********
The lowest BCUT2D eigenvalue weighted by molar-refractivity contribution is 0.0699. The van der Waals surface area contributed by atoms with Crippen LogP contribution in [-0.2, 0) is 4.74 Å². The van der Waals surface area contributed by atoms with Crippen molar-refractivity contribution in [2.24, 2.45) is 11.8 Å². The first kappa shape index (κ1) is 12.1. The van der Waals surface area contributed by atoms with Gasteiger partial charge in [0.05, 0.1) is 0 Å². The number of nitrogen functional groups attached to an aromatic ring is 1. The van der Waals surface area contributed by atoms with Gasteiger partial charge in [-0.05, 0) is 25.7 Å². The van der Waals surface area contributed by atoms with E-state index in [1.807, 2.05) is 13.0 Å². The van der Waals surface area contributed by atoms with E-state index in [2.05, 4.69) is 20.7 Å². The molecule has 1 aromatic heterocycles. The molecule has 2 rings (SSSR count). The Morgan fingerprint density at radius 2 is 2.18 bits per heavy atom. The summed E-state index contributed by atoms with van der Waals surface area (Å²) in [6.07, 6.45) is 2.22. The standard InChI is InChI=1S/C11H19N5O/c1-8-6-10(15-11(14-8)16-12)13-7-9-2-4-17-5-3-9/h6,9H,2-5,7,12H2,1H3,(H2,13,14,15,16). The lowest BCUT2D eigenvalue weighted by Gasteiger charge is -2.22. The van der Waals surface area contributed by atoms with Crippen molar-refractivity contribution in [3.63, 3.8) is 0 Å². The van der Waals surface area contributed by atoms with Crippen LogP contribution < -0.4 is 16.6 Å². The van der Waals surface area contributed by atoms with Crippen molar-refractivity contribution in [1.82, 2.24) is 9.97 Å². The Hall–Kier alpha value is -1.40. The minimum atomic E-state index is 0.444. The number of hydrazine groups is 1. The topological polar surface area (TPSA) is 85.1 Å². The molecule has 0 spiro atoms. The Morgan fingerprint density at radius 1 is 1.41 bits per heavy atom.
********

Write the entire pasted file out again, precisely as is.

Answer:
The lowest BCUT2D eigenvalue weighted by molar-refractivity contribution is 0.0699. The van der Waals surface area contributed by atoms with Crippen LogP contribution in [-0.2, 0) is 4.74 Å². The van der Waals surface area contributed by atoms with Crippen molar-refractivity contribution in [2.24, 2.45) is 11.8 Å². The first kappa shape index (κ1) is 12.1. The van der Waals surface area contributed by atoms with Gasteiger partial charge in [0.05, 0.1) is 0 Å². The number of nitrogen functional groups attached to an aromatic ring is 1. The van der Waals surface area contributed by atoms with Gasteiger partial charge in [-0.05, 0) is 25.7 Å². The van der Waals surface area contributed by atoms with E-state index in [1.807, 2.05) is 13.0 Å². The van der Waals surface area contributed by atoms with E-state index in [2.05, 4.69) is 20.7 Å². The molecule has 1 aromatic heterocycles. The molecule has 2 rings (SSSR count). The Morgan fingerprint density at radius 2 is 2.18 bits per heavy atom. The summed E-state index contributed by atoms with van der Waals surface area (Å²) in [6.07, 6.45) is 2.22. The standard InChI is InChI=1S/C11H19N5O/c1-8-6-10(15-11(14-8)16-12)13-7-9-2-4-17-5-3-9/h6,9H,2-5,7,12H2,1H3,(H2,13,14,15,16). The lowest BCUT2D eigenvalue weighted by Gasteiger charge is -2.22. The van der Waals surface area contributed by atoms with Crippen molar-refractivity contribution in [3.63, 3.8) is 0 Å². The van der Waals surface area contributed by atoms with Crippen LogP contribution < -0.4 is 16.6 Å². The van der Waals surface area contributed by atoms with Crippen molar-refractivity contribution in [1.82, 2.24) is 9.97 Å². The Hall–Kier alpha value is -1.40. The minimum atomic E-state index is 0.444. The number of hydrazine groups is 1. The topological polar surface area (TPSA) is 85.1 Å². The molecule has 0 spiro atoms. The Morgan fingerprint density at radius 1 is 1.41 bits per heavy atom.